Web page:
This sounds like a cliché, but if I’ve learned anything over the years, it’s that everything happens for a reason. I know many people disagree with me, and that’s their prerogative, but in my case, I know when things happen, it’s because there’s a learning in it for me.

Case in point, on June 1, I slipped in the garden, hit my left wrist on a cement block, and broke both wrist bones. Three weeks in, it was decided that I needed surgery so my time-frame was effectively set back. I saw the surgeon last Wednesday for a new x-ray and consultation and was pleased to learn things are progressing well. I can increase my wrist and finger exercises and wear the wrist brace less often. That being said, it’s unclear when I’ll be working again. I’m hopeful early September I can slowly start seeing clients again.

The lesson for me?

Surrender. To have no preconceived notion of anything, or any outcome. To be still.

To be helpless. To do everything with one hand. To learn to ask for help. To learn some things – most things, can wait, or ultimately don’t matter.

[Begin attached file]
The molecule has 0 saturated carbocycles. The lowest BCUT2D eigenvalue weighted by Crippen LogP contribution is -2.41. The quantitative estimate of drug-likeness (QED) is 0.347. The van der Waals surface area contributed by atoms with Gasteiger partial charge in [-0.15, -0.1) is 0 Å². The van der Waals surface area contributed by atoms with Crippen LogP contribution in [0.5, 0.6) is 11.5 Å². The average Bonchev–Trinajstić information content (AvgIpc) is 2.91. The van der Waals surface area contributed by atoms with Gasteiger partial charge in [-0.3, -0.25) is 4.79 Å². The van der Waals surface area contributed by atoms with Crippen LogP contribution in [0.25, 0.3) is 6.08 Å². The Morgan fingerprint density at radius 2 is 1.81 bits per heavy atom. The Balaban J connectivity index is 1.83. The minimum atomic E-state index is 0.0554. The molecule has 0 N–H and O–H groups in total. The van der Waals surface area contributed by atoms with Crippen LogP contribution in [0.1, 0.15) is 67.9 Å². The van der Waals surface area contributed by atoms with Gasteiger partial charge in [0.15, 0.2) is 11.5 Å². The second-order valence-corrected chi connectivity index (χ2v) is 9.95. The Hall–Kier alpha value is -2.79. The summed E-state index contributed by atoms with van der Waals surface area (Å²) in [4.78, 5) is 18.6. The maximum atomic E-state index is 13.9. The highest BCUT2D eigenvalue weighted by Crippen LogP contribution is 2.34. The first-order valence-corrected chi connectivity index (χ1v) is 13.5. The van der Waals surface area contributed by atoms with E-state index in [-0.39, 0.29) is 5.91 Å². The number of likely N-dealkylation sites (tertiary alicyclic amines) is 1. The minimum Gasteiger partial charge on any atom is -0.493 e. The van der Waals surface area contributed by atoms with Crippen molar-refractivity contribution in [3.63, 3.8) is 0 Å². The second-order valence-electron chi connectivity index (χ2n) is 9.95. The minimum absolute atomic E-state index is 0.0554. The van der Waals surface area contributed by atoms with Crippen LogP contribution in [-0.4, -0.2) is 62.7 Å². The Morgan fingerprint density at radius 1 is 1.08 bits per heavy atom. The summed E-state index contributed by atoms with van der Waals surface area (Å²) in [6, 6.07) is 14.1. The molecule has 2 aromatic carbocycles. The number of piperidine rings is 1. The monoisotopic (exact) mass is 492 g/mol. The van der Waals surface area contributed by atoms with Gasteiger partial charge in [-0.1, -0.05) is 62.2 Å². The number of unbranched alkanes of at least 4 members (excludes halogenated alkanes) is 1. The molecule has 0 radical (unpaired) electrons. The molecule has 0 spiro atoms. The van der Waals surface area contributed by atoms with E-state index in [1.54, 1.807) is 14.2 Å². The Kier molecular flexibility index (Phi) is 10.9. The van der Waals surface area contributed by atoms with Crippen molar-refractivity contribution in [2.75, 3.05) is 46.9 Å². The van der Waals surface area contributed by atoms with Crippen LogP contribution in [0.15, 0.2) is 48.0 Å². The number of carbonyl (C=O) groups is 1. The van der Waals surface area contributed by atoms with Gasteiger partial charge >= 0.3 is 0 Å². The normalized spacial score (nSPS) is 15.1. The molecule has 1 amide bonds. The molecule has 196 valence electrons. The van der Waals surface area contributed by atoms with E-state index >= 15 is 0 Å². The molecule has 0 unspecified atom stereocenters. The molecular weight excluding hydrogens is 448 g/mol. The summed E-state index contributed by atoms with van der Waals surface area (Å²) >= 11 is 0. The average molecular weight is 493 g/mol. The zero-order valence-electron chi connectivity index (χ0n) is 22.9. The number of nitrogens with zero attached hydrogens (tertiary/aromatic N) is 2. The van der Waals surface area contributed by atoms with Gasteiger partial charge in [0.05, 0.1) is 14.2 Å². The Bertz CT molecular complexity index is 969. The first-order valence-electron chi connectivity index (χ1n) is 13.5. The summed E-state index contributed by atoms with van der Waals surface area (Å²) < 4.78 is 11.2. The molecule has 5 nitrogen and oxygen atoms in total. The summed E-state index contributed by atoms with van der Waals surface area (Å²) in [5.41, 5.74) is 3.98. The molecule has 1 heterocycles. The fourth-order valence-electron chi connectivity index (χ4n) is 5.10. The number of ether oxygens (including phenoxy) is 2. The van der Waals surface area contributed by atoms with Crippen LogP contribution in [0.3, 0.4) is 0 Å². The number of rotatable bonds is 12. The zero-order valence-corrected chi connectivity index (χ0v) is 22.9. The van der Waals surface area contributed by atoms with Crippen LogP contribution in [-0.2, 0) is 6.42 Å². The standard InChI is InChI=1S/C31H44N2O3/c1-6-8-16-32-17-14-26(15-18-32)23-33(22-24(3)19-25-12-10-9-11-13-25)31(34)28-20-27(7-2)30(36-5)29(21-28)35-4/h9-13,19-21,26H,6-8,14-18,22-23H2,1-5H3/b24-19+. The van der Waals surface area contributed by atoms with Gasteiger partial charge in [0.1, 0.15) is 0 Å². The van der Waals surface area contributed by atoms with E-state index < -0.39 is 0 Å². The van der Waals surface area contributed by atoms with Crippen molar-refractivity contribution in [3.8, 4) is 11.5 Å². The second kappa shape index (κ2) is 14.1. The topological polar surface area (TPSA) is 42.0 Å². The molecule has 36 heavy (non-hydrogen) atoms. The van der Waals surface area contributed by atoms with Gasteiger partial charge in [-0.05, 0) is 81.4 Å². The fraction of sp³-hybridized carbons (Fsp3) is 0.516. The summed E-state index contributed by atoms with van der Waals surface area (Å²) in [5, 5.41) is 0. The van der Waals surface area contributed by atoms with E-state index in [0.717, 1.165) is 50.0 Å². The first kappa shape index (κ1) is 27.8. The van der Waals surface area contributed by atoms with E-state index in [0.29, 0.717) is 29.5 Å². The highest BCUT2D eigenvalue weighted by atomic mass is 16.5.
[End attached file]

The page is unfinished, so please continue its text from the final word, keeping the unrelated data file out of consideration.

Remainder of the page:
It’s easy. Not.

We’re brought up thinking we have to be busy, doing things, accomplishing things – every waking moment. We must be constantly striving to reach our goals and ambitions. We must always be productive. Proving our worthiness.

To simply sit and be still, observing the world around me has been, at the end of the day, a gift. That most of what I thought matters, actually doesn’t. The joy in birdsong, Roo snoring, Harold purring.

I’ve turning an energetic corner. I feel the shift move from healing the bones in my wrist to experiencing an encouraging urge to begin writing again. This time an opportunity to complete the next draft in my novel.

British Columbia is suffering some of the worst forest fires in 60 years. There is a creepy haze to the sky and even under ideal circumstances, outdoor activities for everyone are curtailed. The air quality is awful.

This might sound like a gloomy post, but it isn’t. Despite the broken wrist, it’s been a positive learning for me. The torrential rain in early spring has created a glut of blackberries, and I have been one handedly picking like mad. I’ve also enjoyed taking magical walks with Roo.

I’m curious. How do you view the unexpected? Do you find it easy to surrender?

With loving and warmth,

Brin

 

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